Teamwork Makes for Less Work


Fatimah Jackson-Best shares how teamwork is essential to a successful Ramadan at home and at work.

(Image: Pixabay)
(Image: Pixabay)

There is something about Ramadan that makes me feel especially thoughtful and generous. Perhaps it’s the fact that I know there are millions of Muslims across the world who are also sacrificing their meals for a higher and more spiritual purpose.

Or maybe it is because I know that the good deeds we do in this month are magnified in the sight of Allah. Whatever the reason, noticing that people do more kind deeds in this month than in others makes me feel great.

One thing essential to Ramadan is developing teamwork or lending a helping hand to people who need it. This help can be given to your family, friends, colleagues or even strangers. The reality is that when we give someone assistance it makes enduring the long days of fasting much easier and more pleasant.

For example, think to a morning when the last thing you wanted to do was get up and make sahur for yourself, much less your significant other or your family. Mornings like this would be much easier if we established in our households a schedule that clearly outlines who is responsible for sahur and who is in charge of waking up other members of the family. This can be a daily or weekly schedule – just distribute the responsibility evenly so that it isn’t centred on just one person.

If you have a large family, or cannot plan all the meals on your own, try to work as a team. Get together with your sibling, spouse, mother or father to organise sahur. The most important thing is to communicate with one another, so if you have been doing all the meal preparation so far, make sure that you let your family know that it is becoming a burden and you need their help. Ask how they can assist you and also let them know what you need. Sometimes people need a little nudge towards acting selflessly, so remember this and don’t be afraid to be vocal.

Teamwork is also a helpful approach for iftar time. From my personal experience, it can be difficult to come home at 5pm after a long day of work and begin preparing iftar at 6.30pm. It is so much easier knowing that dinner will be prepared by my spouse and that I can take some time to relax after a long day. Again, work it out between your family members to arrange a schedule that works for everyone involved.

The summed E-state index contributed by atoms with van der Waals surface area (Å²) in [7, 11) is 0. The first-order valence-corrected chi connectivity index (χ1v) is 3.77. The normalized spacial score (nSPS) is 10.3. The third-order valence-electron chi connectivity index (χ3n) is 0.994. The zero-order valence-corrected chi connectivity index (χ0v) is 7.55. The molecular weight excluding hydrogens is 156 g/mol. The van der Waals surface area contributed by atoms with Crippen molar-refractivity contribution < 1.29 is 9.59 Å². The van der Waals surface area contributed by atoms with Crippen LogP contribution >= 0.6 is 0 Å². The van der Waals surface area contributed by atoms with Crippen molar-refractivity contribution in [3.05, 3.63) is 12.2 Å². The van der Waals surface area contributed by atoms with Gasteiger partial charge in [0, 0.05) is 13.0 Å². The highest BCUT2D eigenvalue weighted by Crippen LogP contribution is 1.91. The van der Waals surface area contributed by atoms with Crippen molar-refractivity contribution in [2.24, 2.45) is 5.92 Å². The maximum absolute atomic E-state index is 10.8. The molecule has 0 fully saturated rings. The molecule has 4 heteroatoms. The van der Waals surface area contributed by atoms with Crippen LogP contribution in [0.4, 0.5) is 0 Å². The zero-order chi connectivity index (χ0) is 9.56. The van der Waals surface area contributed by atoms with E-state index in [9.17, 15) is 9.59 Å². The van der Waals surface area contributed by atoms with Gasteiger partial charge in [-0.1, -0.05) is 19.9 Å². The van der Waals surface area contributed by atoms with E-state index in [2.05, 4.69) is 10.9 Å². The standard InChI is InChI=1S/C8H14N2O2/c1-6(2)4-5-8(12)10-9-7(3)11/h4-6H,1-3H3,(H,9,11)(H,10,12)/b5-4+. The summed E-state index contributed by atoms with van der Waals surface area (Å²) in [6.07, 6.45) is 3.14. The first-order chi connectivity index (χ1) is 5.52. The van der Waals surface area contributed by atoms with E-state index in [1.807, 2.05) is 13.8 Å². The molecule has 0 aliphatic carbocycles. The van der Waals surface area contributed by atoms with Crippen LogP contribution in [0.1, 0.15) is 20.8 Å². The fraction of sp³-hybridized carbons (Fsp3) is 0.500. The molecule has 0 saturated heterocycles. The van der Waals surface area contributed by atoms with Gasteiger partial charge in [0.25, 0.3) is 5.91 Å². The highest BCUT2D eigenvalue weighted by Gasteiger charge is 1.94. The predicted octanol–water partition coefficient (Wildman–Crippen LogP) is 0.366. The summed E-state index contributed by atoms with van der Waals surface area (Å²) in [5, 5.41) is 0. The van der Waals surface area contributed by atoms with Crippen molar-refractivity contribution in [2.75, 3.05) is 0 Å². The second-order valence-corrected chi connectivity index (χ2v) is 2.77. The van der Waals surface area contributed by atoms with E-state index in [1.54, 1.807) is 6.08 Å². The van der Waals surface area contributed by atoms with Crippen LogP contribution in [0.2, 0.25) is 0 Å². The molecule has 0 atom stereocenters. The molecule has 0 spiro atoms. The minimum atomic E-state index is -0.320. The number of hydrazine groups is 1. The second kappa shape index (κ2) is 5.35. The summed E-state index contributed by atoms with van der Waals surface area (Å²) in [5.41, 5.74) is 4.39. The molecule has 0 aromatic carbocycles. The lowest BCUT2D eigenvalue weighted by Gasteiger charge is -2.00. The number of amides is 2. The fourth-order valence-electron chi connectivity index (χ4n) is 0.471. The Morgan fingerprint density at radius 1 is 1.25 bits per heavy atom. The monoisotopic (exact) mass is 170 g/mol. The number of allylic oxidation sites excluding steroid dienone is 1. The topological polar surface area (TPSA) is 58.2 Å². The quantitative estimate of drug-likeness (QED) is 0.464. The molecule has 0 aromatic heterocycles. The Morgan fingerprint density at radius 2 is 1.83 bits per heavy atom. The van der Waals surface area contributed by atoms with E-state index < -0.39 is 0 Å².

Teamwork isn’t only limited to sahur and iftar time- try to adopt the same approach at work and in any other environment that you may be in during Ramadan. I always let my colleagues know when Ramadan has arrived and that while I may have my usual energy high in the morning, by late afternoon I will have slightly slowed down. I ask that they assist me by taking care of duties that aren’t pertinent to my job area, and to limit meetings in the afternoon. As a result, there are more morning meetings and less work on my plate.

When dealing with students at work, I advise them to take the initiative with small tasks like emailing their peers and diffusing classroom situations amongst themselves. This benefits me and it also helps them to learn conflict mediation skills and general good behaviour. As we spend a good portion of our day at work, it is important to make our environment as pleasant as possible.

Finally, a teamwork approach is integral to the ways we give back during this Ramadan. As I’ve written before, this is the month to give, give and give some more! Offering a helping hand through charity work will help people in need and this is the best time to do it. Find a cause and do some work with them on the weekends since this is a great way to see the direct effects of your efforts.

Nothing feels better than helping another person, and knowing that you are not doing it on your own is the icing on the cake. Our dreams work with teamwork!

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